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LBJ Created the Wild & Scenic Rivers and National Trails Systems 50 Years Ago

by Countable | 10.1.18

On October 2, 1968 President Lyndon B. Johnson signed the National Wild & Scenic Rivers Act and the National Trails System Act into law, preserving rivers and trails as resources for the recreational enjoyment of the public.

Why did they come up?

In February 1965, LBJ delivered an address to Congress on “Conservation and Preservation of Natural Beauty”, in which he asked lawmakers to take steps to preserve scenic rivers and trails for Americans:

“Those who first settled this continent found much to marvel at. Nothing was a greater source of wonder and amazement than the power and majesty of American rivers… We will continue to conserve the water and power for tomorrow’s needs with well-planned reservoirs and power dams. But the time has also come to identify and preserve free flowing stretches of our great scenic rivers before growth and development make the beauty of the unspoiled waterway a memory.”
“The forgotten outdoorsmen of today are those who like to walk, hike, ride horseback or bicycle. For them we must have trails as well as highways. Nor should motor vehicles be permitted to tyrannize the more leisurely human traffic. Old and young alike can participate. Our doctors recommend and encourage such activity for fitness and fun.”

Over the course of the next two years the Interior Dept. developed recommendations about rivers and trails that should be considered for protection. It then submitted its reports to Congress, which crafted and passed the bills without much controversy.

What did they do?

The National Wild & Scenic Rivers Act preserves designated rivers “in their free-flowing condition to protect the water quality of such rivers” in their entirety or in designated sections. Each river is administered by a federal or state agency (although private property owners are asked to collaborate) and the damming of such rivers is prohibited. Additionally, development within one quarter mile of the riverbank on federally-administered rivers involving activities that’d adversely impact the values of the river is prohibited.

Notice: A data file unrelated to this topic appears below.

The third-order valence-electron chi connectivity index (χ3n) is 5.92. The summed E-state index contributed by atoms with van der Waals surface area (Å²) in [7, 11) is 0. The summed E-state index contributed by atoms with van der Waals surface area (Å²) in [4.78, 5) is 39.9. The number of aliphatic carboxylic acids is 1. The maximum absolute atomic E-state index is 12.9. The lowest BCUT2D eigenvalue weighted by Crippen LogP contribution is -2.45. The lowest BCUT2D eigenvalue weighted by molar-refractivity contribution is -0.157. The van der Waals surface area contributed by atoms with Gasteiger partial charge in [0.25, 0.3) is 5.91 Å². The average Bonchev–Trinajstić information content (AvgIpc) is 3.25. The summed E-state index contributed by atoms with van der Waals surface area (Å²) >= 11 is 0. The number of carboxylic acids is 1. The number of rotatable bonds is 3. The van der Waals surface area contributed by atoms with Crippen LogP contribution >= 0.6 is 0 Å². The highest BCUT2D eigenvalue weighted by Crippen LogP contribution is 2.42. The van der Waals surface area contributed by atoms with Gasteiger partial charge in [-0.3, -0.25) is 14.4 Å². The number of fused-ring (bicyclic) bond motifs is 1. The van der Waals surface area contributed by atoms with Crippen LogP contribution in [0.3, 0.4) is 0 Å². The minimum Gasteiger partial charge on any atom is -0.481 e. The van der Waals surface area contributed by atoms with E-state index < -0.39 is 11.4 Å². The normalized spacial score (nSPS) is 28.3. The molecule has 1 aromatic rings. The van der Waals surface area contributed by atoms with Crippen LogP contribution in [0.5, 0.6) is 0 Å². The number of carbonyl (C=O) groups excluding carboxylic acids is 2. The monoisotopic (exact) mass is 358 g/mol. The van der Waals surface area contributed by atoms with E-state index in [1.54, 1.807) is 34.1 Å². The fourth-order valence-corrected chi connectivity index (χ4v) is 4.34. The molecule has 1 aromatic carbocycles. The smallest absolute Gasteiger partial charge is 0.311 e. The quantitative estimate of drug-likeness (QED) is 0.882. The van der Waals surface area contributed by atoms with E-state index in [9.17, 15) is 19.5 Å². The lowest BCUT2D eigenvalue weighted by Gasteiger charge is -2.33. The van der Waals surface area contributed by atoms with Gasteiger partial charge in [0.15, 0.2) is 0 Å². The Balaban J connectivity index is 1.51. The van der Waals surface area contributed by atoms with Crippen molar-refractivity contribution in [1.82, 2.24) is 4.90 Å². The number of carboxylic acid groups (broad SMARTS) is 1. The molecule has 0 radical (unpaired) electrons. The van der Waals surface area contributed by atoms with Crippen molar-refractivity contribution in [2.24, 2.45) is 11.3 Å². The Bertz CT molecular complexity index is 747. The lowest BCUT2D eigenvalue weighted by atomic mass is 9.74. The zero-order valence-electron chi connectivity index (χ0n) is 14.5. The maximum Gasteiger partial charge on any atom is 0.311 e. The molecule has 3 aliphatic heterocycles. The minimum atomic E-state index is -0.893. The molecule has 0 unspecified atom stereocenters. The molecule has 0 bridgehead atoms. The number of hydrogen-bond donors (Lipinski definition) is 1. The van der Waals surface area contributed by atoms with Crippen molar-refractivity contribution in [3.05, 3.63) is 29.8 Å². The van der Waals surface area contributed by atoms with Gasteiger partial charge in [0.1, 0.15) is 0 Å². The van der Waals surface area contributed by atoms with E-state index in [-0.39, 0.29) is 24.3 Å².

There are three designations for protected rivers: Wild River Areas are free-flowing, relatively inaccessible, and “represent vestiges of primitive America”; Scenic River Areas are free-flowing and largely undeveloped but are accessible by roads in some places; and Recreational River Areas may have undergone some diversion in the past or are readily accessible with limited development along their shorelines.

It initially covered eight rivers: Clearwater (ID); Eleven Point (MO); Feather River (CA); Rio Grande (NM & TX); Rogue (OR); St. Croix (MN & WI); Salmon (ID); and Wolf (WI). Another 27 rivers were included as possible future additions to the system subject to an act of Congress.

The National Trails System Act created three types of protected trails: National Scenic Trails which are more than 100 miles in length and require congressional designation; National Recreation Trails that can be designated by federal agencies are primarily around urban areas, and connecting-and-side trails (of which there are only two). It also established the Appalachian Trail and the Pacific Crest Trail ― the first two national scenic trails.

What has the impact been?

As of August 2018, the National Wild and Scenic Rivers System protects over 12,754 miles of 209 rivers ― an amount that’s less than one-quarter of one percent of America’s rivers. That stands in contrast to more than 600,000 miles of American rivers that have been modified by more than 75,000 dams.

The National Trails System has grown as well, with a fourth designation ― National Historic Trails ― added in 1978. In total, it includes more than 30 National Scenic and Historic Trails and over 1,000 National Recreation Trails spanning more than 50,000 miles combined.

— Eric Revell

(Photo Credit: Bureau of Land Management / Creative Commons)


Written by Countable

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